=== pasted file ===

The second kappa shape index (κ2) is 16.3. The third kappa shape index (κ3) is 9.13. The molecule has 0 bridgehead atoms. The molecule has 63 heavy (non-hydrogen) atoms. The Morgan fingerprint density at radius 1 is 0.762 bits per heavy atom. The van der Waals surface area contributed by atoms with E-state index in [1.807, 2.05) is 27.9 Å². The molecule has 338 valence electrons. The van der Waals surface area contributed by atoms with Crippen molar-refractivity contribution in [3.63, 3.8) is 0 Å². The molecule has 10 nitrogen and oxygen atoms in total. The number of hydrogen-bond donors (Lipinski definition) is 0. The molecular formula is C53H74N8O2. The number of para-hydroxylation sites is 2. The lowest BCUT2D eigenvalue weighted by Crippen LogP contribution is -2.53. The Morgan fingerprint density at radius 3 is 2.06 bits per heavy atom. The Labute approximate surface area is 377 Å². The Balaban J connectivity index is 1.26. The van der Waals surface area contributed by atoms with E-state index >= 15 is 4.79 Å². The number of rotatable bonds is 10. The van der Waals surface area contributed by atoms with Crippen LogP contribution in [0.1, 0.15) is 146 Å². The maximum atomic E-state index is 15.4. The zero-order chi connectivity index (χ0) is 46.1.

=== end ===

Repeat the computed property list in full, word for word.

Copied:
The second kappa shape index (κ2) is 16.3. The third kappa shape index (κ3) is 9.13. The molecule has 0 bridgehead atoms. The molecule has 63 heavy (non-hydrogen) atoms. The Morgan fingerprint density at radius 1 is 0.762 bits per heavy atom. The van der Waals surface area contributed by atoms with E-state index in [1.807, 2.05) is 27.9 Å². The molecule has 338 valence electrons. The van der Waals surface area contributed by atoms with Crippen molar-refractivity contribution in [3.63, 3.8) is 0 Å². The molecule has 10 nitrogen and oxygen atoms in total. The number of hydrogen-bond donors (Lipinski definition) is 0. The molecular formula is C53H74N8O2. The number of para-hydroxylation sites is 2. The lowest BCUT2D eigenvalue weighted by Crippen LogP contribution is -2.53. The Morgan fingerprint density at radius 3 is 2.06 bits per heavy atom. The Labute approximate surface area is 377 Å². The Balaban J connectivity index is 1.26. The van der Waals surface area contributed by atoms with E-state index >= 15 is 4.79 Å². The number of rotatable bonds is 10. The van der Waals surface area contributed by atoms with Crippen LogP contribution in [0.1, 0.15) is 146 Å². The maximum atomic E-state index is 15.4. The zero-order chi connectivity index (χ0) is 46.1.